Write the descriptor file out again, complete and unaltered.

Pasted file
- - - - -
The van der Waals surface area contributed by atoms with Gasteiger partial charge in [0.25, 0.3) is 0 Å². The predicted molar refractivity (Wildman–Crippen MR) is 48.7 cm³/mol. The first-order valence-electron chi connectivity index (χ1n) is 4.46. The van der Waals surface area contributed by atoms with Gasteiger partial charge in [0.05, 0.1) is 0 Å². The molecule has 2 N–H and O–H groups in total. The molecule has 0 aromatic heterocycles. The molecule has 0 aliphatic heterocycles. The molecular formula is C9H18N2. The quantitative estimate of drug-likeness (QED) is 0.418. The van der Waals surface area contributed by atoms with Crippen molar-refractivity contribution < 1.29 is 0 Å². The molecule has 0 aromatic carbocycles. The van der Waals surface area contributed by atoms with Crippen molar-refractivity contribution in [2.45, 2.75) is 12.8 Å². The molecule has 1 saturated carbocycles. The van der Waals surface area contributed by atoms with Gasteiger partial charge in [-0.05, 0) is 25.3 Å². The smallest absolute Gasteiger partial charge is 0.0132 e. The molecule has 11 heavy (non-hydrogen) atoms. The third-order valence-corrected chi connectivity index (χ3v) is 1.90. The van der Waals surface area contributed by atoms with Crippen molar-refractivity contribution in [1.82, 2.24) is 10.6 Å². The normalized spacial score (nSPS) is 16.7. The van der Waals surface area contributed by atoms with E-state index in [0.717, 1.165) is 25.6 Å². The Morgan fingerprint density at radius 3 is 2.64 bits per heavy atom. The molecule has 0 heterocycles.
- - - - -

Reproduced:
The van der Waals surface area contributed by atoms with Gasteiger partial charge in [0.25, 0.3) is 0 Å². The predicted molar refractivity (Wildman–Crippen MR) is 48.7 cm³/mol. The first-order valence-electron chi connectivity index (χ1n) is 4.46. The van der Waals surface area contributed by atoms with Gasteiger partial charge in [0.05, 0.1) is 0 Å². The molecule has 2 N–H and O–H groups in total. The molecule has 0 aromatic heterocycles. The molecule has 0 aliphatic heterocycles. The molecular formula is C9H18N2. The quantitative estimate of drug-likeness (QED) is 0.418. The van der Waals surface area contributed by atoms with Crippen molar-refractivity contribution < 1.29 is 0 Å². The molecule has 0 aromatic carbocycles. The van der Waals surface area contributed by atoms with Crippen molar-refractivity contribution in [2.45, 2.75) is 12.8 Å². The molecule has 1 saturated carbocycles. The van der Waals surface area contributed by atoms with Gasteiger partial charge in [-0.05, 0) is 25.3 Å². The smallest absolute Gasteiger partial charge is 0.0132 e. The molecule has 11 heavy (non-hydrogen) atoms. The third-order valence-corrected chi connectivity index (χ3v) is 1.90. The van der Waals surface area contributed by atoms with Crippen molar-refractivity contribution in [1.82, 2.24) is 10.6 Å². The normalized spacial score (nSPS) is 16.7. The van der Waals surface area contributed by atoms with E-state index in [0.717, 1.165) is 25.6 Å². The Morgan fingerprint density at radius 3 is 2.64 bits per heavy atom. The molecule has 0 heterocycles.